CAS  Article  Google Scholar 

  34. 34.

    Kumar, S. et al. Direct imaging of protein organization in an intact bacterial organelle using high-resolution atomic force microscopy. ACS Nano 11, 126–133 (2017).

    CAS  Article  Google Scholar 

  35. 35.

    Su, C. Mapping quantitative mechanical properties at molecular scale using Peak Force Tapping AFM. Microsc. Microanal. 16, 364–365 (2010).

    CAS  Article  ADS  Google Scholar 

  36. 36.

    Nečas, D. & Klapetek, P. Gwyddion: an open-source software for SPM data analysis. Cent. Eur. J. Phys. 10, 181–188 (2012).

    Google Scholar 

  37. 37.

    Kremer, J. R., Mastronarde, D. N. & McIntosh, J. R. Computer visualization of three-dimensional image data using IMOD. J. Struct. Biol. 116, 71–76 (1996).

    CAS  Article  Google Scholar 

  38. 38.

    Schindelin, J. et al. Fiji: an open-source platform for biological-image analysis. Nat. Methods 9, 676–682 (2012).

    CAS  Article  Google Scholar 

Download references

Acknowledgements

This work was funded by the BBSRC (grant no. BB/L006162/1), the EPSRC (grant nos. EP/M027430/1 and EP/J500124/1), The Wellcome Trust (grant no. 212197/Z/19/Z), the MRC (MR/N002679/1) and the UKRI Strategic Priorities Fund (grant no. EP/T002778/1). J.B. thanks The White Rose University Consortium for his studentship. L.P.-L. thanks The Florey Institute for her studentship. We acknowledge J. Errington and A. Grundling for provision of bacterial strains, and J. Sutton for preparation of the pbp3 and pbp4 sacculus samples. Electron microscopy was performed in the CryoEM Facility of the University of Sheffield.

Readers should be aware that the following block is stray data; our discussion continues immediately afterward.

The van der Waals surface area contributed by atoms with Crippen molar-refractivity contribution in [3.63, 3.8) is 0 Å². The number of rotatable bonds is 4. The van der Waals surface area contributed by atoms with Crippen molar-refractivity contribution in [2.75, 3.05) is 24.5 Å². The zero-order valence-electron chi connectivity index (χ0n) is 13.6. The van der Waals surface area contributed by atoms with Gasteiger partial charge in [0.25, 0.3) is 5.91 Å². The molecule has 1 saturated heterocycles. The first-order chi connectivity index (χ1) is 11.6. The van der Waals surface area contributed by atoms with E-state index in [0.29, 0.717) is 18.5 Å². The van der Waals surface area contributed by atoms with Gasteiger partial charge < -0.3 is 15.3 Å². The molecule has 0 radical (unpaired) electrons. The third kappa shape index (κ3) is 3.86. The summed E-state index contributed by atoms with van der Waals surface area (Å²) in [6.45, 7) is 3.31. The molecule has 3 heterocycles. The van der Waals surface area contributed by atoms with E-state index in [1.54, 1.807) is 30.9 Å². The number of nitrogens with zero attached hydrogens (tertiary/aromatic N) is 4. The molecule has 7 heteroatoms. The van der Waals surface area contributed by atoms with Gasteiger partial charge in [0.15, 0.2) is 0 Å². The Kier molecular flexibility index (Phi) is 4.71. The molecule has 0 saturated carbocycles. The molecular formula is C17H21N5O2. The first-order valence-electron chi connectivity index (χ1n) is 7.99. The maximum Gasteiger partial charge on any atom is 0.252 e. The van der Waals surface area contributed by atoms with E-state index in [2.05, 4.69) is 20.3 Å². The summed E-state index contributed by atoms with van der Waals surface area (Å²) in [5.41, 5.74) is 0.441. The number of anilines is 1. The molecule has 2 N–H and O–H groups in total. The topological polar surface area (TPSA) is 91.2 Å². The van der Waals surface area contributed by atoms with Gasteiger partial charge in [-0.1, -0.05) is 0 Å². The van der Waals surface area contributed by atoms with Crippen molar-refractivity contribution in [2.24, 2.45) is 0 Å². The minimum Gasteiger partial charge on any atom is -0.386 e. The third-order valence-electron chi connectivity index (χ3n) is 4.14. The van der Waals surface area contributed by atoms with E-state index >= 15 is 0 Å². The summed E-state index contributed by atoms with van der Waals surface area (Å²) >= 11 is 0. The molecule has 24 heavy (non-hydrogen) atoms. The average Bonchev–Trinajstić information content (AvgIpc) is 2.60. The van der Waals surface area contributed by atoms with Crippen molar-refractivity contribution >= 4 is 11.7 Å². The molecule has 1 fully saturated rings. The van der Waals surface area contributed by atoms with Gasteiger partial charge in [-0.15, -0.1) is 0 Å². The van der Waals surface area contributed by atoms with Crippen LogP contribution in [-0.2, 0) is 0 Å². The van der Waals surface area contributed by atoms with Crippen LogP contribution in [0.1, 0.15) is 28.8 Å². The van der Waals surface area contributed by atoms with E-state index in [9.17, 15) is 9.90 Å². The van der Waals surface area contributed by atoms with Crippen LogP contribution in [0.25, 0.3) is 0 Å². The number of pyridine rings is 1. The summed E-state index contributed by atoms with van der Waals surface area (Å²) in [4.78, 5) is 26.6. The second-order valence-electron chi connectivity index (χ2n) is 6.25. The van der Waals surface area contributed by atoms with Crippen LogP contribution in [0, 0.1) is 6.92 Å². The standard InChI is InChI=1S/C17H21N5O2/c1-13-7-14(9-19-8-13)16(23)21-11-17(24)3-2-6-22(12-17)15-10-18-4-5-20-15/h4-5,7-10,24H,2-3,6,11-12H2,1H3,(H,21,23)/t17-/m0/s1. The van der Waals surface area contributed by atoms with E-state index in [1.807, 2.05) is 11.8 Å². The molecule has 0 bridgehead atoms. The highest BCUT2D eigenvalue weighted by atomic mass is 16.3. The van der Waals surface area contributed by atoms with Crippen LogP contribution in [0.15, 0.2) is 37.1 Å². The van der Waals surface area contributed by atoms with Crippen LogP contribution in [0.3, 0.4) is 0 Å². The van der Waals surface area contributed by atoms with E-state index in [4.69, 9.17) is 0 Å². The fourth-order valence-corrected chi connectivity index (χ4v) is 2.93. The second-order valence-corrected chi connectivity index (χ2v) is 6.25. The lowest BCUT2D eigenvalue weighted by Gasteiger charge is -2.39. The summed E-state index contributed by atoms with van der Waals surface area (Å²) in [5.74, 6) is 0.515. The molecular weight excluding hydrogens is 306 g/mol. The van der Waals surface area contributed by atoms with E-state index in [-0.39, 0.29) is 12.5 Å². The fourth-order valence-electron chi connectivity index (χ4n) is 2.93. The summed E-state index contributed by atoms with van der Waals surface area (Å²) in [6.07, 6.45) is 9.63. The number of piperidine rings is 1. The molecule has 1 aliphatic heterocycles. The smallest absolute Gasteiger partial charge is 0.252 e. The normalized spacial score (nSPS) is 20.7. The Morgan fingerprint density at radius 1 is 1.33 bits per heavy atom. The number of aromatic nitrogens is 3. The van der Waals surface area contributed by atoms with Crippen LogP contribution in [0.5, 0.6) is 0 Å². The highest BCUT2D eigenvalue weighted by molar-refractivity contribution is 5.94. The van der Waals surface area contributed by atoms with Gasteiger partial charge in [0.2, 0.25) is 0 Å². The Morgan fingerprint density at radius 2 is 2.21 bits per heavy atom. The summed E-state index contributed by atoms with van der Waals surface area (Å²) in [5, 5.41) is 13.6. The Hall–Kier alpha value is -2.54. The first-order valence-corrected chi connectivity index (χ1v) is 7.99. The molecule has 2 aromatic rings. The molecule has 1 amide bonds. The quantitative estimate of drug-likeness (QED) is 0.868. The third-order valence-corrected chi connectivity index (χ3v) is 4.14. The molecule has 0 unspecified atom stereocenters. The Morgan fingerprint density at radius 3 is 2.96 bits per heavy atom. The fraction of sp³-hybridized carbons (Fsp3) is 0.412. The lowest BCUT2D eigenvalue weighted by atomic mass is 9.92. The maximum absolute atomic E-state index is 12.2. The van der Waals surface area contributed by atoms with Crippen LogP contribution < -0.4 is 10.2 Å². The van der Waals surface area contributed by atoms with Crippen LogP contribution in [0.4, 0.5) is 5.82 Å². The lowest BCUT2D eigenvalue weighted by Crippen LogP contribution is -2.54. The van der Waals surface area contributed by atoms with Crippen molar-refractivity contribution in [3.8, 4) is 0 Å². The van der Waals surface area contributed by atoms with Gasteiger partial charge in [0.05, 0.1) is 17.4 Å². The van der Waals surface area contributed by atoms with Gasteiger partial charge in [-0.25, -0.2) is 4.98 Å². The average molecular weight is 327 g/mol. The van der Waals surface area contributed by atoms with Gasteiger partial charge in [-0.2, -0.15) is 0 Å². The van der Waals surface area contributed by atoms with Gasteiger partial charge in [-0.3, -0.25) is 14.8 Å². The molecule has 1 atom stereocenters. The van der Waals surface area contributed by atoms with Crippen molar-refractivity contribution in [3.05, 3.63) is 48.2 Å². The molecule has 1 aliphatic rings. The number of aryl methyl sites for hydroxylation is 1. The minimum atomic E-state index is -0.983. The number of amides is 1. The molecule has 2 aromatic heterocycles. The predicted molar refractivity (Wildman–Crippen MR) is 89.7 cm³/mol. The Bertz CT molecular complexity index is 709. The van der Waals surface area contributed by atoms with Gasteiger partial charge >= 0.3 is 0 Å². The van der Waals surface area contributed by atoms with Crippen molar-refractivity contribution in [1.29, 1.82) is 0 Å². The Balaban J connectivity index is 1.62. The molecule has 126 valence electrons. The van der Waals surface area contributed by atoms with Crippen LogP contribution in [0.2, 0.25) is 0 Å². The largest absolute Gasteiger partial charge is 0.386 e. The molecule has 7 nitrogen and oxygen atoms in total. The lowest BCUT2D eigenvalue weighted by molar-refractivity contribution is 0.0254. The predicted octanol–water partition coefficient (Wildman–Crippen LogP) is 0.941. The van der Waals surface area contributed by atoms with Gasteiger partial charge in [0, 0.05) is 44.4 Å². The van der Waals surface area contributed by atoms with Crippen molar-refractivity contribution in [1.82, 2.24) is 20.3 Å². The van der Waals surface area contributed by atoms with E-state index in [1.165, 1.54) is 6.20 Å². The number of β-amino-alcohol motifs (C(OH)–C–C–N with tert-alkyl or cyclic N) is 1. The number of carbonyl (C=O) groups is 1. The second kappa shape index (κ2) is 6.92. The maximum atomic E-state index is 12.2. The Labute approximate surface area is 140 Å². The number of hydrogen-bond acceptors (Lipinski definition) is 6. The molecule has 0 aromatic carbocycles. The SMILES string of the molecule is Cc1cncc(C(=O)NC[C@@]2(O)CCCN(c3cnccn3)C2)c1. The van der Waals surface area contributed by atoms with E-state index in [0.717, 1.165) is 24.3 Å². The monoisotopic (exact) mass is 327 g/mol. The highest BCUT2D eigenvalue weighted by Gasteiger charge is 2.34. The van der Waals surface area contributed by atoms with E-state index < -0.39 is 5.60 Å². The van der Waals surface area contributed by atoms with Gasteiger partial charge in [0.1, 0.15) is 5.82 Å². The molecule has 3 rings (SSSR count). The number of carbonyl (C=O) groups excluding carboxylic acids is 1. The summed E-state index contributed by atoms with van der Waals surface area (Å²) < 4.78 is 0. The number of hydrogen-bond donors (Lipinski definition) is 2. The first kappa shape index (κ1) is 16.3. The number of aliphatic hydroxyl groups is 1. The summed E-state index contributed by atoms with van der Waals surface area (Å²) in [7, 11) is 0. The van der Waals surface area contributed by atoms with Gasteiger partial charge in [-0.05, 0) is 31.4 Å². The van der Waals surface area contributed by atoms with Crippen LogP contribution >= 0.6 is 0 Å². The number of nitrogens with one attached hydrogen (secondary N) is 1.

Author information

Affiliations

Authors

Contributions

L.P.-L., J.B. and R.D.T. designed the study, performed the experiments (L.P.-L.: Figs. 23, Extended Data Figs. 15710, Supplementary Information 2; J.B.: Figs. 1, 3, Extended Data Figs. 1, 2, 7; and R.D.T.: Fig.  3, Extended Data Figs. 7, 10), analysed and interpreted the data, and wrote the manuscript. S.K., J.S.W. and R.T. performed the experiments (S.K.: Extended Data Figs. 179; J.S.W.: Extended Data Fig. 6, Supplementary Information 1; and R.T.: Extended Data Fig. 7), and analysed and interpreted the data. N.M. developed the method for Fig. 1, provided support for the experiments (Fig. 1, Extended Data Figs. 12) and wrote the manuscript. B.C. carried out the calculations in the paper (Supplementary Information 3) and wrote the manuscript. P.A.B. designed the study, interpreted the data and wrote the manuscript. S.J.F. and J.K.H. designed the study, interpreted the data, wrote the manuscript and directed the project.

Corresponding authors

Correspondence to S. J. Foster or J. K. Hobbs.

Ethics declarations

Competing interests

The authors declare no competing interests.

Additional information

Peer review information Nature thanks Cécile Berne, Yves Dufrêne, Jan-Willem Veening, Kevin D. Young and the other, anonymous, reviewer(s) for their contribution to the peer review of this work.